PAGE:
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The Part 1, 2 and 3 system needs a radical overhaul

With the EU directive looming, the RIBA’s plans to ditch Parts 1-3 are timely, says Christine Murray

The time for the RIBA to act on architectural education is now. The Part 1, 2 and 3 system needs a radical overhaul - and the RIBA council agrees, having backed a motion last week which could see the current structure abandoned.

Action on education is overdue to counteract the deadly combination of tuition fees of £9,000 per year, stagnant architect salaries (in our recent survey half of qualified architects earned less than £32,000, with some earning as little as £15,000) and the low level of architectural fees.

The profession is gentrifying at an alarming rate, with the length of the degree and tuition fees further aggravating the gender and class divide, weakening the profession as a whole and its relevance and ability to relate to the modern construction industry.

This debate has run and run, but a new impetus for change is the European Union directive, which will move the goalpost for ARB registration when adopted in 2014.

Then, architects from Europe who have studied for five years in university with zero practical experience, or who have studied for four years, plus two years of practical experience, can become registered as qualified architects in the UK.

That means under the new European Union directive, ARB registered architects will include recent graduates who have never worked on a live project in practice, a move sure to further erode the status of the professional title when compared to the current Part 1, 2 and 3 system.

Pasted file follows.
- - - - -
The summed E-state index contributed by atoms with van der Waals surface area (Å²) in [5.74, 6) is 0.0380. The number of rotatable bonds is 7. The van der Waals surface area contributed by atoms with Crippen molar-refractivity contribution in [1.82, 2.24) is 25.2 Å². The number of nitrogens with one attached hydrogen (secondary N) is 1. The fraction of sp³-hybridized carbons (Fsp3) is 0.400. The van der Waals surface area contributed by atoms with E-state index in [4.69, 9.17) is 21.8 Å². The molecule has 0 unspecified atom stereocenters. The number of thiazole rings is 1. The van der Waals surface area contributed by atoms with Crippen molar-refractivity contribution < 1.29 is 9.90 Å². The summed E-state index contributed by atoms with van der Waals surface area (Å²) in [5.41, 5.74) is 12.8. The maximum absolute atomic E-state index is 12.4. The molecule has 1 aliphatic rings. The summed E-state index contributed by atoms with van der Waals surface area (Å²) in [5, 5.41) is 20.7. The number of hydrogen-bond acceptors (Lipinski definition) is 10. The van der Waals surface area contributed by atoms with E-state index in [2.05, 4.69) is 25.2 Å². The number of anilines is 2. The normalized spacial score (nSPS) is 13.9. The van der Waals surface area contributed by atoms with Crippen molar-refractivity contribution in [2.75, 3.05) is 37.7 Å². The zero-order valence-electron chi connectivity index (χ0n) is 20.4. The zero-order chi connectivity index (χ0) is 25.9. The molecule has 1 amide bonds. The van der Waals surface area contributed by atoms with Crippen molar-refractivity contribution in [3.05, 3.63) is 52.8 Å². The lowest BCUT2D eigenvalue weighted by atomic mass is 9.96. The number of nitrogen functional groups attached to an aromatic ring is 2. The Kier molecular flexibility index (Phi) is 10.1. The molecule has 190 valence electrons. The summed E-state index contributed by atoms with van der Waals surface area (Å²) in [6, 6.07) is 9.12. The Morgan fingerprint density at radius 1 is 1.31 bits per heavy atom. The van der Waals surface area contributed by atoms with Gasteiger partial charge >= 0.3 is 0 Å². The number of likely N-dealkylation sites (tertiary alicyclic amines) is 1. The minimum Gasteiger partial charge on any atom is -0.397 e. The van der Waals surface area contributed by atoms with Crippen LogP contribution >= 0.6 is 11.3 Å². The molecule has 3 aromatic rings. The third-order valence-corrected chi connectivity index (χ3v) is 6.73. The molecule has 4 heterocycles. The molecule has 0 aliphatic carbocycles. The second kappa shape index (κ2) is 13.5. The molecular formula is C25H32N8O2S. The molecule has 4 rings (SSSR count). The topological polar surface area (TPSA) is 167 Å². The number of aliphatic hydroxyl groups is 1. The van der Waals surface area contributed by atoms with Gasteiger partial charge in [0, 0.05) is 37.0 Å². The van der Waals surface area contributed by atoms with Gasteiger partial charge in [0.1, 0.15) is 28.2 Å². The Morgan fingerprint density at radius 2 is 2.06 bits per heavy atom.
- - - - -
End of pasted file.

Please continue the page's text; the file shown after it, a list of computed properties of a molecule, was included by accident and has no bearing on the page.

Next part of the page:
Nobody wants to spur on a race to the bottom when it comes to qualifications: David Gloster, RIBA head of education, has said he is not interested in adopting the five-year fast-track degree in the UK, saying that the practical experience acquired through the current system is irreplaceable.

But there is no reason why practical experience couldn’t be incorporated into a shorter five- or four-year degree, and introduced earlier.

As Jerry Tate, principal of Jerry Tate Architects said: ‘The integration between practice and education is not working at the moment. If you were studying medicine, you would start your clinical experience in the second year.’

The view of J-J Lorraine of Morrow Lorraine is also typical: ‘We have a couple of Part 1s who are superb architects-in-waiting, but they dare not leave paid work to complete their studies for the crippling debt. Our qualified architects who trained at the best universities have gaps in their training - after seven years you would expect more on the broader aspects of being in practice, not just mapping and research.’

A shorter degree in line with the EU directive, but embedded with practical experience, is needed. This will change what it means to be an architect - but that’s changed fundamentally anyway; architects no longer have sole liability on projects in most cases.

As Simon Allford of Allford Hall Monaghan Morris said: ‘The split between academe and architectural practice has damaged both. What we need is ever more flexibility, choice for the student and less regulation. There is not one kind of architect and not one kind of education.’

A fine farewell

James Pallister joined the AJ just a year out of university as editorial assistant seven years ago, climbing the ranks under three different editors and surviving one big recession.

He is now leaving us to take up a new role in the industry. His last column runs this week.

Best of luck, Pally, we’ll miss you.

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